And yet, hiding behind an absence of good data, government officials have mostly refused even to admit that foreign capital is making it impossible to buy a house in Vancouver
“Vancouver is in a different league,” he said. “It is probably among a select group of global cities where home prices are not connected to the local economic fundamentals.”
VANCOUVER — The Canadian and British Columbia governments are complicit in fuelling Vancouver’s housing crisis as foreign Chinese buyers continue to shut local residents out of the market, a new study says.
In an email to CBC News, Vancouver Police confirmed a patron of the mosque put out the fire that burnt the corner of a box.
But the bad news doesn’t just affect people who haven’t bought yet. Upgrading from a condo to a house in these cities would become a mere fantasy for many in the middle class under these scenarios.
“Foreign investment drives the top end of the market,” says David Ley, a geography professor at the University of British Columbia who has spent sixteen years studying Asian investment in gateway cities. “Anyone who says otherwise is either misleading or misled.”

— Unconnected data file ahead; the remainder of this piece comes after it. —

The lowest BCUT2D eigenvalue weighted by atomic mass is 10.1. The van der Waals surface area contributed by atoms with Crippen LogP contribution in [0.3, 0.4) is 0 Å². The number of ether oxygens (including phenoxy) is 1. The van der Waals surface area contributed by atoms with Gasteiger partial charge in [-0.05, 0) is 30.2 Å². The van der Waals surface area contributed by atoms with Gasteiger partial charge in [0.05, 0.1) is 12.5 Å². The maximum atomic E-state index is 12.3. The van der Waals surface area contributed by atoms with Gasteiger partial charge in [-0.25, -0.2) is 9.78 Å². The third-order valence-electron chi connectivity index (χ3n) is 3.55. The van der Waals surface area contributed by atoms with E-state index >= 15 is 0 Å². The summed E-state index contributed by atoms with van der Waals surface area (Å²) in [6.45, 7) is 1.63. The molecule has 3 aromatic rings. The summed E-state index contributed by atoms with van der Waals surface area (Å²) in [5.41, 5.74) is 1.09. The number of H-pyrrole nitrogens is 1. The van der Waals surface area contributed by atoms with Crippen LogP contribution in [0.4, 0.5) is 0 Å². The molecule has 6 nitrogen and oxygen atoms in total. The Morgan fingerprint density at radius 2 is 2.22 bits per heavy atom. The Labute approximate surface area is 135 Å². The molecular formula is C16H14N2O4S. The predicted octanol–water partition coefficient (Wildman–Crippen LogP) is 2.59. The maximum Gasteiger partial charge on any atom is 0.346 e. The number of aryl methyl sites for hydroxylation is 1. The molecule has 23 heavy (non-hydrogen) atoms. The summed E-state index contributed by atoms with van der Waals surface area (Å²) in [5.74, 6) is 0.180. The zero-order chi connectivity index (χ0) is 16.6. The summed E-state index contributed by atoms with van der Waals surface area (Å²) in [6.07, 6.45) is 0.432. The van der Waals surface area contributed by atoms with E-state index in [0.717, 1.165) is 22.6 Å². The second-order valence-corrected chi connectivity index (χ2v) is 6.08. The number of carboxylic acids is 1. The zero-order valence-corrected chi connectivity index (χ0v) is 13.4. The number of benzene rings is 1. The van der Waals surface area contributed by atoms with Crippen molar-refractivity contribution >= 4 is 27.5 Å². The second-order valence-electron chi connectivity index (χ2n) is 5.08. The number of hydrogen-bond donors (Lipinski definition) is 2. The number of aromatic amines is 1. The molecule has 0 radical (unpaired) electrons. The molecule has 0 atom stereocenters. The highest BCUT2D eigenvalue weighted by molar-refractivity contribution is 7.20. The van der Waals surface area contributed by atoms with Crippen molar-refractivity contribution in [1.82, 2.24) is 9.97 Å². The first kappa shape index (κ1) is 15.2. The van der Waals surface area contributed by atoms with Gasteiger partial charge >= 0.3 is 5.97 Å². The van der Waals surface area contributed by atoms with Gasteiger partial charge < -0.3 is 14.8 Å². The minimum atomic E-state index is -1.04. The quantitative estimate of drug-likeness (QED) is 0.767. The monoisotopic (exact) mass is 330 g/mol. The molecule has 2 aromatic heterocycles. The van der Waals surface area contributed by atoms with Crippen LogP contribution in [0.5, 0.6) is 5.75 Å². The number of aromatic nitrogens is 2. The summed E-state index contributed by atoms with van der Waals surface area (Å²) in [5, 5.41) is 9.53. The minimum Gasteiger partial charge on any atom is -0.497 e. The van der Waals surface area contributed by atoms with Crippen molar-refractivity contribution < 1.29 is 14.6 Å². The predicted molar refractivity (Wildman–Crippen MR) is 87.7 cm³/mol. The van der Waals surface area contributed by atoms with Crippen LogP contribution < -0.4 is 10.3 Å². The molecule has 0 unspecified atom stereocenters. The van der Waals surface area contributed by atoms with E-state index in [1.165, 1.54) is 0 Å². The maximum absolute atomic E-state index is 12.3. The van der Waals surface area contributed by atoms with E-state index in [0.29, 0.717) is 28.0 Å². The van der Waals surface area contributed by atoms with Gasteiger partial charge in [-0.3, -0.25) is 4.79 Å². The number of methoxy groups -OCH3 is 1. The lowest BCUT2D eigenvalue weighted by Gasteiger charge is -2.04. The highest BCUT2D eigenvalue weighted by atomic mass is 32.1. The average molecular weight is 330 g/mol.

There has, however, been virtually no discussion of the elephant in the room — the constant pressure on the availability and cost of housing created by continuing large-scale immigration.
Vancouver-Point Grey MLA David Eby says the people who want to shut down the conversation are the ones who are profiting from bringing the world’s super-rich to Vancouver. “And they’re doing that by calling the conversation racist.”
From this, Routledge hypothesized that “for every three high net worth investors from China who purchase a U.S. residence, one purchases a residence in Vancouver.”
VANCOUVER — Canadian politicians, keen to stimulate B.C.’s economy, are responsible for creating the conditions that created Metro Vancouver’s housing affordability crisis, according to a new study.